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Detecting Memory Corruption in C and C++

Headshot of Ricardo Camacho, Director of Safety & Security Compliance
November 22, 2023
7 min read

Check out this brief explanation of why memory corruption in C and C++ is so difficult to detect by code analysis and instructions for using a memory fault detection tool that will save you from long hours of debugging sessions.

Programmers continue to use C and C++ programming languages because they can easily interact with memory, work closely with the hardware, and offer the power, performance, and efficiency needed in embedded development. However, these languages are prone to having subtle memory problems like memory leaks, buffer overflow, numeric overflow, and more.

It’s unfortunately all too common for such errors to remain hidden during normal testing. Software with subtle problems such as memory corruption may run flawlessly on one machine but crash on another or it may run fine for a certain amount of time only to crash unexpectedly when the system has been up for a long number of days.

These kinds of memory corruption, as well as other common errors like string manipulation problems, improper initialization, and pointer errors, lead to crashes in production. With the increase in embedded software today in airplanes, cars, medical devices, and the growing IoT market, the consequences of buggy software have become more than unhappy customers. They can be life-threatening.

What Is Memory Corruption?

Memory corruption errors are unpleasant, especially if well disguised. When they do manifest, they can be deceptively difficult to reproduce and track down. As an example of what can happen, consider the program shown below.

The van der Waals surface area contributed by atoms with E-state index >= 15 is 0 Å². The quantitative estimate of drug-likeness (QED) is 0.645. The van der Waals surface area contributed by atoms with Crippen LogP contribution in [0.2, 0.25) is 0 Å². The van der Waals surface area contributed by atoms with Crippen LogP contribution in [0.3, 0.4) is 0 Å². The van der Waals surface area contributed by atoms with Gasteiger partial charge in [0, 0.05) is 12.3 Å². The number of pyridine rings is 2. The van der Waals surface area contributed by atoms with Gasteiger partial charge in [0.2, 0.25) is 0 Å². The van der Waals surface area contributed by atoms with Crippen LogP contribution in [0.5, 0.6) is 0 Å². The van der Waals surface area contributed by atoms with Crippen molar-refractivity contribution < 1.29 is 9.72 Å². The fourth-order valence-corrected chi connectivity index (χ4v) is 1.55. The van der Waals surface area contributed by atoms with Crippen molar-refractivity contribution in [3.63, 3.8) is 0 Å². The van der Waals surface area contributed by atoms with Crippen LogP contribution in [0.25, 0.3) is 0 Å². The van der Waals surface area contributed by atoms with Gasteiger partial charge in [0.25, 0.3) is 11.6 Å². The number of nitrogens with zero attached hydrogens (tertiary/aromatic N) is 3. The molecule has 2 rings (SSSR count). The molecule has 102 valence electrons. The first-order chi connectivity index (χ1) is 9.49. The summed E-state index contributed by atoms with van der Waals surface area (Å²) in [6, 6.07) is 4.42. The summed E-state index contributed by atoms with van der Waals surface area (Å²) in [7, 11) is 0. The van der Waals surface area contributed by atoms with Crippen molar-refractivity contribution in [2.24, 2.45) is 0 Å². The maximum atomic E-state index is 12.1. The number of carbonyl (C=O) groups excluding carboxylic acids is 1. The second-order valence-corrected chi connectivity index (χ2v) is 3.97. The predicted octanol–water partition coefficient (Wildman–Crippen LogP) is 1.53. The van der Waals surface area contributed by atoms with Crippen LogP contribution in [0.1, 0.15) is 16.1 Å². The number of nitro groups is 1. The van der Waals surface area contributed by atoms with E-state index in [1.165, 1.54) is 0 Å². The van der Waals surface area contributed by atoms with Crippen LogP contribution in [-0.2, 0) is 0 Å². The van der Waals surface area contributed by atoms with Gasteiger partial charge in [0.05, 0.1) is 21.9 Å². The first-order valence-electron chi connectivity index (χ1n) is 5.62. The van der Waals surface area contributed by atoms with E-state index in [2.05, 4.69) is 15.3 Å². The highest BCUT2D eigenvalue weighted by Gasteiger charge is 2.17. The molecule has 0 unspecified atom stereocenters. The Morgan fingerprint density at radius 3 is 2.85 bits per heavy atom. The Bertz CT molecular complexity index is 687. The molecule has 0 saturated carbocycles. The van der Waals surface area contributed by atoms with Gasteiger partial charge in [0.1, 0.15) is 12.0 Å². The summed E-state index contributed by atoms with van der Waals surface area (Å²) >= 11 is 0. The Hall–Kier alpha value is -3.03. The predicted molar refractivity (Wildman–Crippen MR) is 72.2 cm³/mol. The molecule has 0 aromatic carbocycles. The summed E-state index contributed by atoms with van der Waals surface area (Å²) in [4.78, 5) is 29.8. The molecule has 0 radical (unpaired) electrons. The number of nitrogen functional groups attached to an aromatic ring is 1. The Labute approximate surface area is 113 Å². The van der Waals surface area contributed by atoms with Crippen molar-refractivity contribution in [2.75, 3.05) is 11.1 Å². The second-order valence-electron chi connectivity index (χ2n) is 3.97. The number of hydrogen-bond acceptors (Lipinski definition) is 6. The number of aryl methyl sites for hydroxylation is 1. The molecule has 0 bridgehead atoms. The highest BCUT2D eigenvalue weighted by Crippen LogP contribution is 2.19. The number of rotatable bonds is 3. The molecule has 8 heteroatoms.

This program concatenates the arguments given on the command line and prints the resulting string:

 * File: hello.c
#include <string.h>
#include <stdio.h>
int main(argc, argv)
    int argc;
    char *argv[];
    int i;
    char str[16];
    str[0] = '\0';
    for(i=0; i<argc; i++) {
        strcat(str, argv[i]);
        if(i < (argc-1)) strcat(str, " ");
    printf("You entered: %s\n", str);
    return (0);

If you compile and run this program with your normal compiler, you’ll probably see nothing interesting. For example:

c:\source> cc -o hello hello.c 
    c:\source> hello  
    You entered: hello
    c:\source>hello world
    You entered: hello world
    c:\source>hello cruel world
    You entered: hello cruel world

If this were the extent of your test procedures, you would probably conclude that this program works correctly, despite the fact that it has a very serious memory corruption bug, it just didn’t manifest itself by producing incorrect output. This is common with memory issues – they can often go undetected because they may not affect output directly and thus will not be detected by normal unit tests or functional tests.

This kind of error looks simple enough when it’s in a small example program where it will not be overlooked, but when buried inside complicated code with hundreds of thousands of lines and lots of dynamic allocation, it can easily avoid detection until after release.

Types of Memory Corruption in C and C++

Memory corruption is a critical issue in programming, particularly in C and C++, as these languages provide direct access to memory management, increasing the potential for errors. As we pointed out above, memory corruption occurs when a program accesses or modifies memory in an unintended way, leading to data corruption, crashes, or security vulnerabilities.

Understanding the various types of memory corruption is crucial for detecting memory problems and also paves ways for mitigating them. The following sections provide insights into four common types of memory corruption.

1. Buffer Overflows

Buffer overflows occur when a program attempts to write more data to a buffer than it was designed to hold. This can result in data being overwritten in adjacent memory locations, potentially corrupting other data or causing the program to crash. Buffer overflows are a common source of security vulnerabilities, as they can be exploited to execute arbitrary code.